• a killer who has many resources and so is difficult to out-maneuver
  • a highly motivated killer willing to cross any moral lines or take any level of risk to end the character’s life
  • knowing one’s adversary is getting help from someone close to the character, but not knowing who
  • the character being someone who is marginalized by society and so they are not taken seriously or little help is given
  • the character having a physical limitation (a broken leg, a medical condition, etc.) that interferes with their ability to flee or defend
  • the character being unable to travel out of country (because they lack proper paperwork, have a criminal record, etc.)
  • feeling one is unable to go to the police (because one also wanted by police, illegally in the country, or has loved ones who will be at risk of incarceration or deportation if one seeks help)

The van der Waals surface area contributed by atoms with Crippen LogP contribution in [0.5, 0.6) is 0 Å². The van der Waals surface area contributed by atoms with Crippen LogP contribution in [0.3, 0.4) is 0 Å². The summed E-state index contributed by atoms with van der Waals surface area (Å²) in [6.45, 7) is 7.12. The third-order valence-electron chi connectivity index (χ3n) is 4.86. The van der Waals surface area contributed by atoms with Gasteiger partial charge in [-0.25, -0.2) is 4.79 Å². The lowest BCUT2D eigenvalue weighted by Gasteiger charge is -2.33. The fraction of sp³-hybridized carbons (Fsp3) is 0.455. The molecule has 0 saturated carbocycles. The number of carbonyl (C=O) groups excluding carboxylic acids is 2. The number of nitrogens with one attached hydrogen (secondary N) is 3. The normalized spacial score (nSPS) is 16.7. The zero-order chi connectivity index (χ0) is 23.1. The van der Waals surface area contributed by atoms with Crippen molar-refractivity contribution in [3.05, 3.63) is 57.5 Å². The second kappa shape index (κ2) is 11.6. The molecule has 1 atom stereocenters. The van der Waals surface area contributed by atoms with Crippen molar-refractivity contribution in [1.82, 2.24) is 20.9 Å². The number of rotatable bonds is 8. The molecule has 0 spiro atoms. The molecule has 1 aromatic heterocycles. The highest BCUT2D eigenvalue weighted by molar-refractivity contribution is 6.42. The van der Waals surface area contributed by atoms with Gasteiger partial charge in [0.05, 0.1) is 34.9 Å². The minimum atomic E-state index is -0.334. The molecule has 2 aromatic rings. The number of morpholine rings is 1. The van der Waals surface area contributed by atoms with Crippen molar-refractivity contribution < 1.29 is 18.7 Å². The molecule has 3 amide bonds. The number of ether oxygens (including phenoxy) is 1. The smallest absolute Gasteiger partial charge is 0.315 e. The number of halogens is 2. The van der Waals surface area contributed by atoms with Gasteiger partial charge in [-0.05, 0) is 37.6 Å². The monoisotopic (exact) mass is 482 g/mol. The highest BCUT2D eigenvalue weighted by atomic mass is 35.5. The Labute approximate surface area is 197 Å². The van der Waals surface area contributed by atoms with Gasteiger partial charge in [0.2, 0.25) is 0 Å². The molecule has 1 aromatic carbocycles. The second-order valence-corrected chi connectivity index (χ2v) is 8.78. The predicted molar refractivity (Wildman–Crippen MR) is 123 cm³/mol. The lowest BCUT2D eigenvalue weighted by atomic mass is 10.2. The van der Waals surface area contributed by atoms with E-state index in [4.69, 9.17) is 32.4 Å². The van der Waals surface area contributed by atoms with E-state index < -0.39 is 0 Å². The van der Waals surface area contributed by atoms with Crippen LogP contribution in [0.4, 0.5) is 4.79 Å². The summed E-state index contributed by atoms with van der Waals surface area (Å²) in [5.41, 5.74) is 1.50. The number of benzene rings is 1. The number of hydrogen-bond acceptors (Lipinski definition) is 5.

• a past trauma that causes fear which incapacitates (one’s killer is tied to that trauma event, or one was a victim in an unrelated event, such as kidnapped as a child, etc.)

Talents & Skills That Will Help the Character Achieve This Goal:

Possible Fallout For the Protagonist if This Goal Is Not Met:

  • capture and/or death

Clichés to Avoid: 

  • discovering one’s killer is the very person one trusted to help
  • a killer who plays a deliberate game of cat and mouse and leaves clues to their identity that logistically will lead to being caught

Click here for a list of our current entries for this thesaurus, along with a master post containing information on the individual fields.

Image: jarmoluk @ pixabay

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The post Character Motivation Thesaurus Entry: To Escape A Killer appeared first on WRITERS HELPING WRITERS®.

The Bookshelf Muse is a hub for writers, educators and anyone with a love for the written word. Featuring Thesaurus Collections that encourage stronger descriptive skills, this award-winning blog will help writers hone their craft and take their writing to the next level.